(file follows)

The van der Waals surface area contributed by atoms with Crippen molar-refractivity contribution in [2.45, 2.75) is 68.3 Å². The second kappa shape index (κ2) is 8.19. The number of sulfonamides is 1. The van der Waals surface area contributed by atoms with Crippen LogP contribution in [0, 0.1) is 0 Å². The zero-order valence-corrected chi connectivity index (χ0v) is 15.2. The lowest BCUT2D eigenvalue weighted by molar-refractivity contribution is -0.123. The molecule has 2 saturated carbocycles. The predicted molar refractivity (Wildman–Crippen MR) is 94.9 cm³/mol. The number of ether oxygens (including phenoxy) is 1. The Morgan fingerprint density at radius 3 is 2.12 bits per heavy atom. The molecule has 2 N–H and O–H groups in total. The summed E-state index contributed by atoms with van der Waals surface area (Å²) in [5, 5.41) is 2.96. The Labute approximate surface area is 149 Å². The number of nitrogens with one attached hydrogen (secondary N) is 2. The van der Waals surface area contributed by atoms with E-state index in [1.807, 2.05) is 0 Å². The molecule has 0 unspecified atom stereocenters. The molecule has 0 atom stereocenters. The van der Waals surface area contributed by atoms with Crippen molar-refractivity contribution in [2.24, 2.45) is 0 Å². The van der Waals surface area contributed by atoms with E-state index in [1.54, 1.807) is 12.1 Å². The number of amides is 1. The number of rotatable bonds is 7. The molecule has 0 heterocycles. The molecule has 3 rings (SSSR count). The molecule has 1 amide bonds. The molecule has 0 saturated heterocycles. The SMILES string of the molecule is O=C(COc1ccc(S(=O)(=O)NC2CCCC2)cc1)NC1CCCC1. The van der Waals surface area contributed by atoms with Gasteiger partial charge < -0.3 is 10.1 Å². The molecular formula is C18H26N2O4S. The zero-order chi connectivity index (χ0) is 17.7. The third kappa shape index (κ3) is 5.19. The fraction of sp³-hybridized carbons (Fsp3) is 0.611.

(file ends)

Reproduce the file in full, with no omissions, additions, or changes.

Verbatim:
The van der Waals surface area contributed by atoms with Crippen molar-refractivity contribution in [2.45, 2.75) is 68.3 Å². The second kappa shape index (κ2) is 8.19. The number of sulfonamides is 1. The van der Waals surface area contributed by atoms with Crippen LogP contribution in [0, 0.1) is 0 Å². The zero-order valence-corrected chi connectivity index (χ0v) is 15.2. The lowest BCUT2D eigenvalue weighted by molar-refractivity contribution is -0.123. The molecule has 2 saturated carbocycles. The predicted molar refractivity (Wildman–Crippen MR) is 94.9 cm³/mol. The number of ether oxygens (including phenoxy) is 1. The Morgan fingerprint density at radius 3 is 2.12 bits per heavy atom. The molecule has 2 N–H and O–H groups in total. The summed E-state index contributed by atoms with van der Waals surface area (Å²) in [5, 5.41) is 2.96. The Labute approximate surface area is 149 Å². The number of nitrogens with one attached hydrogen (secondary N) is 2. The van der Waals surface area contributed by atoms with E-state index in [1.807, 2.05) is 0 Å². The molecule has 0 unspecified atom stereocenters. The molecule has 0 atom stereocenters. The van der Waals surface area contributed by atoms with Crippen molar-refractivity contribution in [2.24, 2.45) is 0 Å². The van der Waals surface area contributed by atoms with E-state index in [1.54, 1.807) is 12.1 Å². The number of amides is 1. The number of rotatable bonds is 7. The molecule has 0 heterocycles. The molecule has 3 rings (SSSR count). The molecule has 1 amide bonds. The molecule has 0 saturated heterocycles. The SMILES string of the molecule is O=C(COc1ccc(S(=O)(=O)NC2CCCC2)cc1)NC1CCCC1. The van der Waals surface area contributed by atoms with Gasteiger partial charge < -0.3 is 10.1 Å². The molecular formula is C18H26N2O4S. The zero-order chi connectivity index (χ0) is 17.7. The third kappa shape index (κ3) is 5.19. The fraction of sp³-hybridized carbons (Fsp3) is 0.611.